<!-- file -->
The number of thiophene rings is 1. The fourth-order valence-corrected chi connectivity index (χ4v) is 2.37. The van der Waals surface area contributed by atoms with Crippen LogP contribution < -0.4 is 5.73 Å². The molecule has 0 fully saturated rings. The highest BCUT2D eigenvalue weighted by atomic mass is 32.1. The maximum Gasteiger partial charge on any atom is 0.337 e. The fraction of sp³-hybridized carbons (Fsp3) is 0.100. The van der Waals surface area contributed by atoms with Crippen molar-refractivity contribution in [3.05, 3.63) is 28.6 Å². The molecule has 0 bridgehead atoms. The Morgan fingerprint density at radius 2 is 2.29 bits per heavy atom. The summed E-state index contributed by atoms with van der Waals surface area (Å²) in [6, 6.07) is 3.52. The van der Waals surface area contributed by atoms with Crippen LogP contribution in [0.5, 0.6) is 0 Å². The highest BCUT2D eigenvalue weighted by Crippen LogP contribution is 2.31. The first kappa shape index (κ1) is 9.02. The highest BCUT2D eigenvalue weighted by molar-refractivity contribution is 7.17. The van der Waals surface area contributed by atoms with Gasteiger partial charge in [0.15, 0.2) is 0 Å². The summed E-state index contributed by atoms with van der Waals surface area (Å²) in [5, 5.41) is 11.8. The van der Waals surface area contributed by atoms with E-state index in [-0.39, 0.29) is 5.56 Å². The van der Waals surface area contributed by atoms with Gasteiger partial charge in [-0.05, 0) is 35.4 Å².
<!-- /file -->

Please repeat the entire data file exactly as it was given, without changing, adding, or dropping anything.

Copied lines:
The number of thiophene rings is 1. The fourth-order valence-corrected chi connectivity index (χ4v) is 2.37. The van der Waals surface area contributed by atoms with Crippen LogP contribution < -0.4 is 5.73 Å². The molecule has 0 fully saturated rings. The highest BCUT2D eigenvalue weighted by atomic mass is 32.1. The maximum Gasteiger partial charge on any atom is 0.337 e. The fraction of sp³-hybridized carbons (Fsp3) is 0.100. The van der Waals surface area contributed by atoms with Crippen molar-refractivity contribution in [3.05, 3.63) is 28.6 Å². The molecule has 0 bridgehead atoms. The Morgan fingerprint density at radius 2 is 2.29 bits per heavy atom. The summed E-state index contributed by atoms with van der Waals surface area (Å²) in [6, 6.07) is 3.52. The van der Waals surface area contributed by atoms with Crippen LogP contribution in [0.5, 0.6) is 0 Å². The highest BCUT2D eigenvalue weighted by Crippen LogP contribution is 2.31. The first kappa shape index (κ1) is 9.02. The highest BCUT2D eigenvalue weighted by molar-refractivity contribution is 7.17. The van der Waals surface area contributed by atoms with Gasteiger partial charge in [0.15, 0.2) is 0 Å². The summed E-state index contributed by atoms with van der Waals surface area (Å²) in [5, 5.41) is 11.8. The van der Waals surface area contributed by atoms with E-state index in [-0.39, 0.29) is 5.56 Å². The van der Waals surface area contributed by atoms with Gasteiger partial charge in [-0.05, 0) is 35.4 Å².